Those 2 questions can provide a lot of guidance. Understand that data science consists of a number of different topic areas:

  1. Mathematical Foundation (Calculus/Matrix Operations)
  2. Computing (DB, programming, machine learning, NoSQL)
  3. Communication (visualization, presentation, writing)
  4. Statistics (regression, trees, classification, diagnostics)
  5. Business (domain specific knowledge)

After seeing the above lists, this is where things get cloudy. Everyone brings a different set of existing skills, and everyone has different future goals. Here are a few scenarios that might clear things up.

Data Scientist

The most common approach is to attempt to build knowledge in all 5 topic areas. If this is your goal, find the topic areas where you are weakest and target a graduate program to help you bolster those weak skills. In the end, you will come out with a broad range of very desired skills.

Specialist

A different approach is to select one topic area and get really, really good. For example, maybe you want to be an expert on machine learning. If that is your goal, then maybe a traditional computer science graduate program is what is best. In the end, you will be well-suited to be an effective member of a data science team or pursue a PhD.

Data Manager

A third and also common approach is from people that want to help fill the expected void of 1.5 million data-savvy managers. These people do not necessarily want to know the deep details of the algorithms, but they would like an understanding of what the algorithms can do and when to use which algorithm. In this case, a graduate program from a business school (MBA) might be a good choice. Just make sure the program also involves coverage from the non-business topics of data science.

Example

I think NYU is the best example of a school that can help a person achieve just about any data science goal. The NYU program is a university-wide initiative, so the program is integrated with many departments (math, CS, Stats, Business, and others). Therefore, a student could possibly tailor a program to reach a variety of future goals. Plus, New York has a lot of companies solving interesting data science problems.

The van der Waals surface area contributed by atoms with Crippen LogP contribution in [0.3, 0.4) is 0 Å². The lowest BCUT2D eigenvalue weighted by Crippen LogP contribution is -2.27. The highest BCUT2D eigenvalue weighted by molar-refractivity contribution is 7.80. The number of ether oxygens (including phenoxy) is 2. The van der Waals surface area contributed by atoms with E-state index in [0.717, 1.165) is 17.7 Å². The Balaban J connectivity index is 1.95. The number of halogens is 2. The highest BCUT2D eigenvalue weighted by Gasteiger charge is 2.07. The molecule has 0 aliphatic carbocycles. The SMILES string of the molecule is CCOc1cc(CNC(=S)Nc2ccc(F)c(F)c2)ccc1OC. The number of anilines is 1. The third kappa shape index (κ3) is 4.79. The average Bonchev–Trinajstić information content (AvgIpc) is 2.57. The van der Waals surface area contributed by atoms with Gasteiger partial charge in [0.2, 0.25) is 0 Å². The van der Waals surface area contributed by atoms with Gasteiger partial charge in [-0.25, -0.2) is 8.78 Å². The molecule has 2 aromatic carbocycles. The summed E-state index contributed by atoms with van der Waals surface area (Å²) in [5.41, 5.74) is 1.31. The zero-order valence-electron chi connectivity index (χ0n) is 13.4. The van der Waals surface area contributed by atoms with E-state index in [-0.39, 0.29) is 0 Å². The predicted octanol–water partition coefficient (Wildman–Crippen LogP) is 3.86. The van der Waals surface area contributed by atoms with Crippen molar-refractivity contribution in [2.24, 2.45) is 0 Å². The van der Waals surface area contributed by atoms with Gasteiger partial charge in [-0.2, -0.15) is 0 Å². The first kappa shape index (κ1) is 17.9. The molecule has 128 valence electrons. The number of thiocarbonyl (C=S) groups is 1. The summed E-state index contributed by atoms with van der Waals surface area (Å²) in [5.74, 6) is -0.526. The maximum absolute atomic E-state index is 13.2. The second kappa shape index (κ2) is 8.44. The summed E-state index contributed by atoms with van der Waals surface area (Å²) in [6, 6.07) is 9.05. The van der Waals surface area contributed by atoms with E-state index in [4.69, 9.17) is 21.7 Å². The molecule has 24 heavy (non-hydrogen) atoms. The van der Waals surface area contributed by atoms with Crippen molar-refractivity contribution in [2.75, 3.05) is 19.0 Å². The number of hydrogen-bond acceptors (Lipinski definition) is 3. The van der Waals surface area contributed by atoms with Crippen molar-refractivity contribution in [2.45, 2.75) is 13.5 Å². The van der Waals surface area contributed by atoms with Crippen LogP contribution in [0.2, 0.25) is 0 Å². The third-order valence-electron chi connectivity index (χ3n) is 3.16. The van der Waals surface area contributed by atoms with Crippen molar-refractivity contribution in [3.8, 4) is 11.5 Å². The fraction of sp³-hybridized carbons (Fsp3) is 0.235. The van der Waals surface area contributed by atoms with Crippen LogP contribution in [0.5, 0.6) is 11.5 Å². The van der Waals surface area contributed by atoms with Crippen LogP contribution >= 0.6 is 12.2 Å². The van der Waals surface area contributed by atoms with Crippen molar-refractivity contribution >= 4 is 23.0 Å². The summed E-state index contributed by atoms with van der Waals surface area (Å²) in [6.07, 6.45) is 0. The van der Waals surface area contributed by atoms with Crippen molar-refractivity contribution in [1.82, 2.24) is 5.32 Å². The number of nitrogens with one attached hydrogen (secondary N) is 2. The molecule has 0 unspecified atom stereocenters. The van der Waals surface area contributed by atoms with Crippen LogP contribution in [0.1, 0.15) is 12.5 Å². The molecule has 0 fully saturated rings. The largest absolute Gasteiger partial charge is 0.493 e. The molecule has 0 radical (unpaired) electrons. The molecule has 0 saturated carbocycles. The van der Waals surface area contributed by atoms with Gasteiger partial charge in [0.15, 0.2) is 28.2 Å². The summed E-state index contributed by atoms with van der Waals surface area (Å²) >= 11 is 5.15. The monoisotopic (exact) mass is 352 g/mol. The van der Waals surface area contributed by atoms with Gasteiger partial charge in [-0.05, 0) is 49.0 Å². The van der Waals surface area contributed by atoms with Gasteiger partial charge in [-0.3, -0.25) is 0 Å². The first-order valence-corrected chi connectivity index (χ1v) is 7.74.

Conclusion

There you have it. It does not narrow the choices down, but it should help to provide some guidance. Other factors to consider are length of a program and/or location.

Good Luck with your decision, and feel free to leave a comment if you have and good/bad experiences with any of the particular graduate programs.

School Of Data

School of Data is new site aimed at teaching people how to collect, process, analyze, and visualize data. The goal is to produce data courses and award certifications. Most of the content will be focused around the online handbook, Data Wrangling Handbook. The handbook is open source and hosted at github. Currently the course materials are still under development, so others are welcome to get involved. I believe the plan is to start offering courses this fall (2012).

It will be exciting to see how this site develops. Do you plan to get involved? Would you be interested in the courses?

Update: fixed a bad link